Thurs. Aug. 24, 8 p.m.
280 Meeting St., 853-6687
Technically, the art of cabaret doesn't require much: a nightclub, bar, or restaurant, a stage, some rudimentary theatrical lighting, a few tables and scattered seats, and a bar — the bar is perhaps more necessary than anything else. It also calls for a handful of performers who are comfortable with same. What cabaret, a mashup genre of music theatre that dates to late 19th-century Europe, lacks in refinement it more than makes up for in eyeliner and attitude. You could do cabaret without the physical trappings, on a classy stage in a high-end theatre. But you couldn't do cabaret without the attitude.
"The thing that defined cabaret was that it was always relevent to its time," says Evan Bivins. "The artists were like the punk rockers of their time: broke, starving in the streets, poets living in the slum, very avant garde. And this all had a twisted sort of appeal to the elite class, it became sexy to them, and the cabaret artists took advantage of that."
Bivins, formerly of pop-folk rockers Jump, is artistic director of Cabaret Kiki, which in just a half-dozen performances in Charleston this year has caught a kind of slow fire. Intensely original, wildly unpredictable, and like nothing else in town, Cabaret Kiki has attitude to burn. It's the collaborative project of some two dozen local performing artists, several of whom are among the area's best-known musical names. Percussionist Bivins (his Kiki stage name is "Kurt Nihilist") is one of two members of Jump in the period outfit, along with his brother Matt, who emcees the ripsnorting goulash of music, dance, comedic sketches, shadow puppetry, film, and improvisation as "Jonny Panick." There's ubiquitous vocalist and professional firecracker Cary Ann Hearst (as "Caramella Guillotine"), local strummer Bill Carson ("The Sleeper"), New Music Collective multi-instrumentalist Nathan Koci (a.k.a. "Klaus Narkoleptik") on piano, accordion, and trumpet, and the Borrowed Angels' Ash Hopkins ("Baron Von Climacus") on standup bass and occasional, distracted percussion.
The lineup's filled out by shadow puppeteer Geoff Cormier and a passel of dancers, and almost every artist is called upon to act, sing, and even improvise at various points during a show. Cabaret Kiki's buckled shoes clearly stand in the historic roots of the form: the artists all perform in heavy makeup and period attire, and the musical accompaniment has a spare, urgent sound reminiscent of swing revival bands like Squirrel Nut Zippers that's at once bawdy, vampish, and rhythmic. But Kiki's head is very much in the here and now. Sketch bits reference game shows, Young MC lyrics, and dance moves like "the homophobe, the robot, the mashed potato, the lambada, the safety dance, the Mt. Pleasant soccer mom, the cock block, and the Gibson — formerly known as the Archie Bunker." Some elements, though, transcend periods. Kiki's show, like those of 100 years ago, misses no chance to tweak the establishment. Sketches and song lyrics are riddled with ribald references and eyebrow-raising innuendo, and, Bivins explains, like the earliest cabarets, Kiki makes itself relevant by staying current.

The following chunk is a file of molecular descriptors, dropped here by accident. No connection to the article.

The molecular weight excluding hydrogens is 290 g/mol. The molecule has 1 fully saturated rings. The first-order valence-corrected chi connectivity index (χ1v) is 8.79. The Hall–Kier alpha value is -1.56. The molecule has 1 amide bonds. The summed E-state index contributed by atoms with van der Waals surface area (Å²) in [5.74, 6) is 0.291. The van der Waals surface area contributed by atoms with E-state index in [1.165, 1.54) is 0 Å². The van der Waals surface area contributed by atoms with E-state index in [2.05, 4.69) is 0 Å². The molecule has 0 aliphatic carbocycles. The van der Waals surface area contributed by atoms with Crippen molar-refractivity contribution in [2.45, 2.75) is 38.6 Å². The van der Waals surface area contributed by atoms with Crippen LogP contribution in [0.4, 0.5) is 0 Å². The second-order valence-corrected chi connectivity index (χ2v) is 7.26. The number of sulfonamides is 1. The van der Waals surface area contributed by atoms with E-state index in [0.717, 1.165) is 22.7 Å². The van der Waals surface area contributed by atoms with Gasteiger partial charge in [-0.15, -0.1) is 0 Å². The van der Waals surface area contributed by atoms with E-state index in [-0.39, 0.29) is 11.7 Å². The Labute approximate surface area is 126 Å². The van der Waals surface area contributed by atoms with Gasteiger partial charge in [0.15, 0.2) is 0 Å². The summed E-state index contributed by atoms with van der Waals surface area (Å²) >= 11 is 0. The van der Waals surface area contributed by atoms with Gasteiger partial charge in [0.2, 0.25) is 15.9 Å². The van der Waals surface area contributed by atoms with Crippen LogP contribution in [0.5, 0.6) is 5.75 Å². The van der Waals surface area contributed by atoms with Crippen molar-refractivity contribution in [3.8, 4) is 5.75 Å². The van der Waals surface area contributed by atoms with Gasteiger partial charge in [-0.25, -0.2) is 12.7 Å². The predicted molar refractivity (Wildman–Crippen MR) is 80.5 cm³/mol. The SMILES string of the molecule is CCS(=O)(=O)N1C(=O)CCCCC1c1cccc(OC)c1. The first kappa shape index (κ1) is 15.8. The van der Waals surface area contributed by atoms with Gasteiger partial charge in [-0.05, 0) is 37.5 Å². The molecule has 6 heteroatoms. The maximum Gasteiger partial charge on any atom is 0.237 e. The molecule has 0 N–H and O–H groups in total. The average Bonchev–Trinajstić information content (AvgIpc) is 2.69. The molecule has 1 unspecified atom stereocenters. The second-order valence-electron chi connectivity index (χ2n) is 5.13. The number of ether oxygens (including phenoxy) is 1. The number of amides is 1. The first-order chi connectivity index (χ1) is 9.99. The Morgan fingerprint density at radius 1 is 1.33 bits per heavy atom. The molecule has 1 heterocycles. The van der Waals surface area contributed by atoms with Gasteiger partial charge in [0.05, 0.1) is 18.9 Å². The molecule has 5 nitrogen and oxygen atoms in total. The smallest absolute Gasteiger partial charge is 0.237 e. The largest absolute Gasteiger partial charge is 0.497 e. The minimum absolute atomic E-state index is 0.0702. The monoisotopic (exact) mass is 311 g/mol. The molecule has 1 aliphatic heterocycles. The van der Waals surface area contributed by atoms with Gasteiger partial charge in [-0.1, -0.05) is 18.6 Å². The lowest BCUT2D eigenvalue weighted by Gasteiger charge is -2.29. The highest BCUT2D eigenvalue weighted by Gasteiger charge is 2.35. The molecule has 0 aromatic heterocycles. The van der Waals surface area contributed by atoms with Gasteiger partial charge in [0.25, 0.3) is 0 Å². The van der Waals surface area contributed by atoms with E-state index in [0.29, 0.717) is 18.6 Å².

"When people hear the word 'cabaret,' they often think about the music from the musical Cabaret," Biven says. "The songs from that musical are amazing, but it's a music-theatre stylized version of cabaret music. We are definitely not musical theatre"
Bivins and company create entirely new, original material for each successive production. "Seven Ways," for example, is a song Bivins wrote for this week's show at Theatre 99. In it, Hearst sings a deliciously sinful enumeration of breaking every venal sin for the sake of her man, in a vaudevillian swing style set to brushy snare work, muted horn, and a banjo.
It's so hard to be a good girl, when I'm underneath your spell.
And the seven ways I love you are the seven ways to hell.
One is for vanity, for what's a girl to do?
You test the limits of my sanity, I just do what I do to look good for you.(*To stream an MP3 of "Seven Ways," click here.)
"What we're doing is a far cry from cabaret of the turn of the century. But the spirit of Cabaret Kiki is paying homage to that era," Bivins says. "The show that we have right now is about that very big period."
It's surely not about big money. There are often more than 20 people involved in each Kiki production. With all but one show to date happening at Theatre 99, which seats fewer than 140, and countless hours of writing and rehearsal going into each one-off production, the group's obviously more of an outlet for creativity than a revenue machine.
"It's a way for all of us to express ourselves in ways we wouldn't otherwise have, Biven acknowledges. "Musicians, jazz players, shadow puppetry, ballet dancers, actors — all these people working creatively together is a pretty amazing thing.
"We're going to own cabaret," he smiles. "It's not going to own us."
Listen to "Seven Ways" from Cabaret Kiki (clicking will stream the MP3 file from your default media player)